View original post 225 more words

Kennings At Monday Coffee

Have you ever heard of a Kennings poem? Continue reading

Saturday Night Confessions

Hi there!

I haven’t written in this section in a while and I’ve just finished my studying for the night, so I thought I’d treat myself to a quick blog post. Yes, that’s the ultimate excitement for me on a Saturday night! Continue reading

In Flanders Fields

TanGental

Three years ago a display of ceramic poppies filled the moat at the Tower of London. I took some pictures and then the Archaeologist recited possibly the most powerful WW1 poem and sent me the link. It’s attached below in the post I did at the time if you are interested.

Last night I was at Wembley to watch a game of football between England and Germany. Before the match, both teams laid poppy wreaths and stood for a minute’s silence to remember all people killed in conflicts around the world as a symbol to ask for peace together. The Last Post played and  choked up as  I always do

As I stood I reflected on the fact that it took so many years for this little symbol to happen.  If there’s one remaining situation where public displays of jingoism are permitted, nay expected it is international football matches. Yet…

View original post 62 more words

An Extra Halloween Treat

Source: An Extra Halloween Treat

Halloween Special

Dearest Reader,

‘Tis with great regret I write to tell you that I have been attacked this night; from the darkness came the spirits of writers past, claiming back the awful stories kept hostage in my grey loft. Surrendering to their threats, I write this message from within the crypt where my dearest memories reside.

Stars dare not cross this sky. Light flails and gasps as the shadows suffocate said emerging spectrum, swallowing its presence with their hollowed souls. Soft gossamer drifts from the ceilings, reminding me of a tale once told many years ago. There was a girl, probably thirteen years or more, who was driven from her home by the vulgar associates her mother entertained. Left to fend for herself, she soon stumbled into an avenue only fit for those who enjoy the benefits of dark nights and full moons. Unbeknownst to this girl, her tantalizing scent and throbbing pulse was all she needed to reside with these pale strangers. Summer came and went and soon autumn set in. She was the subservient messenger for her new found family. Their delicate frames and sharp canines were enough to keep her in check and if she felt an inkling to leave the fine establishment she now called home, the claws of the young, hairy cousins were enough to change her mind.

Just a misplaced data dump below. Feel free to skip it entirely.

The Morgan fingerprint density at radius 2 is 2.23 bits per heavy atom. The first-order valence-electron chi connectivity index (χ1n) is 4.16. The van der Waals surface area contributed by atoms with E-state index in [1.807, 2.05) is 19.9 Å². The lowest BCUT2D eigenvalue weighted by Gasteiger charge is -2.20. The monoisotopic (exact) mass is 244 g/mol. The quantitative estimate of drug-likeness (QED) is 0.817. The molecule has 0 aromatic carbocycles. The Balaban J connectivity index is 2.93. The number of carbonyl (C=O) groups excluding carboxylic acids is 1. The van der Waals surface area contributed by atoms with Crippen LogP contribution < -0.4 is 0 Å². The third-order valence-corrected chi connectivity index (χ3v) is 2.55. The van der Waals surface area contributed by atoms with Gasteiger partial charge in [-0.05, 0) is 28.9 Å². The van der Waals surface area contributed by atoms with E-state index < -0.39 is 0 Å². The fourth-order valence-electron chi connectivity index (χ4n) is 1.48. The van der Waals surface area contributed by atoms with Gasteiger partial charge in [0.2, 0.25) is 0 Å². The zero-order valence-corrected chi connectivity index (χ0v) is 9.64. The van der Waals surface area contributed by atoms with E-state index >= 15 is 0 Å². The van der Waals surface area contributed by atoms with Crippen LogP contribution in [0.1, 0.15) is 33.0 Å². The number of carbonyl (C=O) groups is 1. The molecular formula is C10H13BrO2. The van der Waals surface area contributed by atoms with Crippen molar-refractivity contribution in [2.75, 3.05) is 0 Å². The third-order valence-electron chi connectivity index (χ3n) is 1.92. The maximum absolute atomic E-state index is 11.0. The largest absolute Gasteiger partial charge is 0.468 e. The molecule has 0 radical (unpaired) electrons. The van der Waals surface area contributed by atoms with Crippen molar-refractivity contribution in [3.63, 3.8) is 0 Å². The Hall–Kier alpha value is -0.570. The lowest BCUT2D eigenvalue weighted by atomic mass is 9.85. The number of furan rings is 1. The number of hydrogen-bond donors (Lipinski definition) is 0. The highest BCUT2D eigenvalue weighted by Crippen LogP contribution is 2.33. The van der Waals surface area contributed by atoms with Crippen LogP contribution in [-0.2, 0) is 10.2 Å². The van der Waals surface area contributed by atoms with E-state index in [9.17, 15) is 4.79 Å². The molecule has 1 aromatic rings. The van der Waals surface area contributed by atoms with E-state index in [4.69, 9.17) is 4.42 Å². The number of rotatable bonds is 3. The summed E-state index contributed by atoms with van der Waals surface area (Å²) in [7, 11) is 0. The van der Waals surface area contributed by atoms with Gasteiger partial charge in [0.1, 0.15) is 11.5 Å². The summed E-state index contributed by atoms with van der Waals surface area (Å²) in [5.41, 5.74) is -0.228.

Halloween approached with the swiftness of death, calling out to all who supported the shadows and skulked in the basements of the decrepit surrounding buildings. At the request of the almost porcelain elders, who sat at the high table all day and all night in the attic, she sifted through the cupboards and larders, searching for something festive. Soon she found a linen closet well equipped for the romantics. Soft gossamer in gold and silver swished through her fingers, drifting on invisible air towards the uneven floorboards under her naked feet. Excited, she ran through the house, hammer and nails in hand and soon the rooms felt like Bedouin tents awaiting pale concubines to perform the sensuous dance of the seven veils for their blue tainted captors. All the residents were pleased with her efforts and promised her light for the first time in that year. Candles were carefully lit and placed around the property, highlighting the gaunt ceilings now chipped and flaking; the gnarled door handles barely capturing the soft light emanating from the waxy tall spires of light. Sadly, that was the last thing the quiet residents saw as the gossamer caught aflame, sucking up the heat with great fervour. Before anyone could escape, the crumbling residence was engulfed, the screams of the girl the last thing passers by heard.